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This site uses cookies to improve performance. If your browser does not accept cookies, you cannot view this site. Setting Your Browser to Accept Cookies There are many reasons why a cookie could not be set correctly. You have cookies disabled in your browser. Why Does this Site Require Cookies? This site uses cookies to improve performance by remembering that you are logged in when you go from page to page. What Gets Stored in a Cookie? This site stores nothing other than an automatically generated session ID in the cookie; no other information is captured. In general, only the information that you provide, or the choices you make while visiting a web site, can be stored in a cookie. Related:  Wolf Activism

Study: Alberta wolf cull stabilizes caribou numbers, but only buying time | CTV News EDMONTON -- New research shows that killing hundreds of wolves has barely managed to stabilize the numbers of a threatened Alberta caribou herd in a region increasingly impacted by industry. The study, conducted by some of the province's top caribou scientists and published online late last week, suggests that Albertans face a stark choice as their government prepares legally required plans to restore the herds. "One hopes that it's not just some window dressing that's going on," said Stan Boutin, a University of Alberta biologist and one of the co-authors. "If ... the plan is one that tries to satisfy all the players in the game, it becomes a thing where each of the players at the table are in there primarily to ensure they don't lose too much, as opposed to the overall objective. In an attempt to keep caribou from disappearing, Alberta began an annual cull of about 45 per cent of the wolves on that range in 2005. The study compares caribou numbers before and after the cull.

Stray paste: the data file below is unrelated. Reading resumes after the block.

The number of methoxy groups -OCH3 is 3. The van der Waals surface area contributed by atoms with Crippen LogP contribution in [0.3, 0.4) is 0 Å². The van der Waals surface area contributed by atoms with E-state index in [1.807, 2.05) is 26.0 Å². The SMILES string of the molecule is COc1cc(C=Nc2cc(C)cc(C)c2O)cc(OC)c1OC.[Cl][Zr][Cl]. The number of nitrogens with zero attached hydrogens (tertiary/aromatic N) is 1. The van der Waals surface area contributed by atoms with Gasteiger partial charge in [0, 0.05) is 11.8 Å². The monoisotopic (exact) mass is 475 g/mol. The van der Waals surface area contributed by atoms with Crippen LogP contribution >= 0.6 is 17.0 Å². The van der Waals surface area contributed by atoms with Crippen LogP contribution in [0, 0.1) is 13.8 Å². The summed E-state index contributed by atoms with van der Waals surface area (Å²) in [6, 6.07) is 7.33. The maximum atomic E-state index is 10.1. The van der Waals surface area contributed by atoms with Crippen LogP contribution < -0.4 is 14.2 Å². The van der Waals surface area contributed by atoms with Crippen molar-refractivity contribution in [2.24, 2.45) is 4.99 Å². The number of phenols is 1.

Evolution: Education and Outreach - Free Access Available As of January 2013 Evolution: Education & Outreach is a peer-reviewed open access journal published under the brand SpringerOpen. From 2013 onward all new articles published in the journal are freely and permanently available online for anyone, anywhere and at any time. This journal promotes accurate understanding and comprehensive teaching of evolutionary theory for a wide audience. Evolution: Education and Outreach addresses the question of why we should care about evolution by exploring the practical applications of evolutionary principles in daily life and the impact of evolutionary theory on culture and society throughout history. Targeting K-16 students, teachers and scientists alike, the journal presents articles to aid members of these communities in the teaching of evolutionary theory. It connects teachers with scientists by adapting cutting-edge, peer reviewed articles for classroom use on varied instructional levels.

CO2 : la menace des zones mortes en expansion > Environnement Les océanologues s'inquiètent depuis plusieurs décennies de l'expansion des zones mortes, ces immenses nappes d'eau dépourvues d'oxygène où les espèces supérieures ne peuvent pas survivre. Les principaux responsables de ces désastres écologiques sont les engrais agricoles drainés aux embouchures des fleuves. Ainsi, toutes les formes de vie supérieure ont disparu en quelques dizaines d'années autour du delta du Mississipi et dans plus d'un quart de la mer Baltique. Les bactéries qui occupaient ces espaces avant l'apparition de la première forme de vie terrestre ont repris le contrôle de ces mers, annihilant plusieurs milliards d'années d'évolution. Une équipe de chercheurs danois vient de dresser un constat encore plus alarmant de la situation, en interprétant une dramatique expansion de ces zones comme un effet secondaire du réchauffement qui touche notre planète.

Crop Pollination Exposes Honey Bees to Pesticides Which Alters Their Susceptibility to the Gut Pathogen Nosema ceranae NEPC 2015: Dung Beetles - NEPC Grazing Guide Northeast Pasture Research and Extension Consortium Waterfront Place Conference Center, Morgantown, WV March 11-12, 2015 Download this session as PDF On Thursday, March 12, the last technical session, Dung Beetles - Their usefulness in the pasture ecosystem and what affects their populations, began at 8:00 AM. Dr. Thomas Griggs, Assistant Professor of Forage and Grassland Agronomy, West Virginia University, Morgantown was session moderator. Dr. Problem parasites in livestock, such as Haemonchus contortus, Haemonchus placei, Ostertagia ostertagi, Cooperia spp., Trichostrongylus spp., and Oesophagostomum species, caused a need for cattle, sheep, and goats to be treated with parasiticides. Once on the pasture surface, they hatch and crawl onto grass leaves. Three classes of drugs are approved for use in cattle: 1.) Include: Cydectin, Eprinex, Dectomax, Ivomec 2.) Include: Valbazen, Safe-Guard, Panacur, Synanthic 3.) Include: Levamisole, Tramisole There are 3 principal reasons: 1.) 2.) 3.) Dr.